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Little is known about how processes underlying maternal psychopathology, such as emotion dysregulation, are related to children’s adjustment problems. Further, scant research has explored child protective factors that can buffer these associations. We used a multi-method approach to examine whether child positive affect functions as a protective and/or promotive factor in the context of maternal emotion dysregulation in a cross-sectional sample of 95 mothers (M age = 30.38 years, SD = 6.10) and their preschool-age children (M age = 3.52 years, SD = .52). We assessed maternal emotion dysregulation using respiratory sinus arrhythmia data and a self-report measure. Mothers reported on their children’s positive affect as well as their internalizing and externalizing behaviors. Results yielded significant bivariate relations between maternal self-reported emotion dysregulation and children’s internalizing and externalizing problems. Moderation analyses indicated that high child positive affect facilitated adjustment across both internalizing and externalizing domains when maternal physiological emotion dysregulation was low. In addition, high child positive affect facilitated adjustment in the internalizing domain when self-reported maternal emotion dysregulation was low. The identification of factors contributing to adjustment problems during the preschool period is crucial given the potential for the prevention of long-term maladaptation, and our results suggest that child positive affect and maternal emotion dysregulation may be important targets for prevention and intervention work.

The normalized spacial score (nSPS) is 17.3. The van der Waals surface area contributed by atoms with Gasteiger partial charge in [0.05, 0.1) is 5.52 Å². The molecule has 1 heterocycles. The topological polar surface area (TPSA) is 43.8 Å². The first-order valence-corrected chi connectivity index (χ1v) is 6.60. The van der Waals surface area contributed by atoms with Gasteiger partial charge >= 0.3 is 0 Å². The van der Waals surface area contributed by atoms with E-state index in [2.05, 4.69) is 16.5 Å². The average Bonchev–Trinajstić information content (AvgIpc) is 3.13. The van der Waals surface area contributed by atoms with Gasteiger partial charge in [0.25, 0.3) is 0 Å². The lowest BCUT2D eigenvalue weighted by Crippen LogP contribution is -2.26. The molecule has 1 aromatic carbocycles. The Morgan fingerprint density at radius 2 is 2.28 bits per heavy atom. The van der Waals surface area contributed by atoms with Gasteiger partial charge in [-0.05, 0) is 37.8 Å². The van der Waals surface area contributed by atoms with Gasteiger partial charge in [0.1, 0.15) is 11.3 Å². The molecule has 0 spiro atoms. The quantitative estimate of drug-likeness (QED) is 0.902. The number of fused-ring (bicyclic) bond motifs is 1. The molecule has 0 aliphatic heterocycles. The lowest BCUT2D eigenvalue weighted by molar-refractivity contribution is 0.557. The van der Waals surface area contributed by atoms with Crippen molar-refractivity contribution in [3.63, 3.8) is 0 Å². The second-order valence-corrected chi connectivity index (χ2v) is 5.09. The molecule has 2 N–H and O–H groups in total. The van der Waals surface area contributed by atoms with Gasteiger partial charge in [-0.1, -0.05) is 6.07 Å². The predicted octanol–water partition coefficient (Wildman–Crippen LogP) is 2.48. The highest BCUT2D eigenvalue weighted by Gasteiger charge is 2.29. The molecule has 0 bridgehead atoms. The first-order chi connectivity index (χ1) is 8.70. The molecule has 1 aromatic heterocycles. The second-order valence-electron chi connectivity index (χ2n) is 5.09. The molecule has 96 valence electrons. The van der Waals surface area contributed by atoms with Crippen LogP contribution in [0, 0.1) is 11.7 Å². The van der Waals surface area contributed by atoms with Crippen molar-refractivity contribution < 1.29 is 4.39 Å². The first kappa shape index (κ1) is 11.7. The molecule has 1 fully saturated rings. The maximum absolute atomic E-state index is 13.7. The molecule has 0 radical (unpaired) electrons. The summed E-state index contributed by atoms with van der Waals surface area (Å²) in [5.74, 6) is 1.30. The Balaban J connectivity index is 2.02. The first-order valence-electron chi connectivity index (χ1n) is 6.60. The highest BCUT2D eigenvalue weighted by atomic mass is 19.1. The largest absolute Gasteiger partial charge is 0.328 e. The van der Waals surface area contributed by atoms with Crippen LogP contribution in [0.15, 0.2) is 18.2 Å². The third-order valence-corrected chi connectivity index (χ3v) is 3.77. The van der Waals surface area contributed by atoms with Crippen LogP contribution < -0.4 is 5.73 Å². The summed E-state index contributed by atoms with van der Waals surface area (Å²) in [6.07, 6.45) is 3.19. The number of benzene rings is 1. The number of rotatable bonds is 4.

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- The Value of a Smile: Child Positive Affect Moderates Relations Between Maternal Emotion Dysregulation and Child Adjustment Problems
- Springer US